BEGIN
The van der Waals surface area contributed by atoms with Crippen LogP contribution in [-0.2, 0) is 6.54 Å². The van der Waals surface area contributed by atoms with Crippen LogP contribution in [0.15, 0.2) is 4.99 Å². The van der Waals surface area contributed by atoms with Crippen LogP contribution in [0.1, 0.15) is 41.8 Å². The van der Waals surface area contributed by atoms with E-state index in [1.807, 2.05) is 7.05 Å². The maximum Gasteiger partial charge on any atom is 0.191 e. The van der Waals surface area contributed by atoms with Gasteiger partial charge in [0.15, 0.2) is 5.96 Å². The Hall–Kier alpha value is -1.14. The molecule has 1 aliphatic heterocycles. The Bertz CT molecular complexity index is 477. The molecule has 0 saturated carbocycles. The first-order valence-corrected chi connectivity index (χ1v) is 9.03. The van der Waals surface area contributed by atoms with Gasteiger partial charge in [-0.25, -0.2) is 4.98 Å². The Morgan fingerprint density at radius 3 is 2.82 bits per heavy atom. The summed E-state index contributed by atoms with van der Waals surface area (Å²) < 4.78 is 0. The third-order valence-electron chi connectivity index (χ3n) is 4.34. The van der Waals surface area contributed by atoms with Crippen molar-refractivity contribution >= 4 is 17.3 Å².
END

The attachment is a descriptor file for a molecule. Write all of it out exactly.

The van der Waals surface area contributed by atoms with Crippen LogP contribution in [-0.2, 0) is 6.54 Å². The van der Waals surface area contributed by atoms with Crippen LogP contribution in [0.15, 0.2) is 4.99 Å². The van der Waals surface area contributed by atoms with Crippen LogP contribution in [0.1, 0.15) is 41.8 Å². The van der Waals surface area contributed by atoms with E-state index in [1.807, 2.05) is 7.05 Å². The maximum Gasteiger partial charge on any atom is 0.191 e. The van der Waals surface area contributed by atoms with Gasteiger partial charge in [0.15, 0.2) is 5.96 Å². The Hall–Kier alpha value is -1.14. The molecule has 1 aliphatic heterocycles. The Bertz CT molecular complexity index is 477. The molecule has 0 saturated carbocycles. The first-order valence-corrected chi connectivity index (χ1v) is 9.03. The van der Waals surface area contributed by atoms with Gasteiger partial charge in [-0.25, -0.2) is 4.98 Å². The Morgan fingerprint density at radius 3 is 2.82 bits per heavy atom. The summed E-state index contributed by atoms with van der Waals surface area (Å²) < 4.78 is 0. The third-order valence-electron chi connectivity index (χ3n) is 4.34. The van der Waals surface area contributed by atoms with Crippen molar-refractivity contribution >= 4 is 17.3 Å².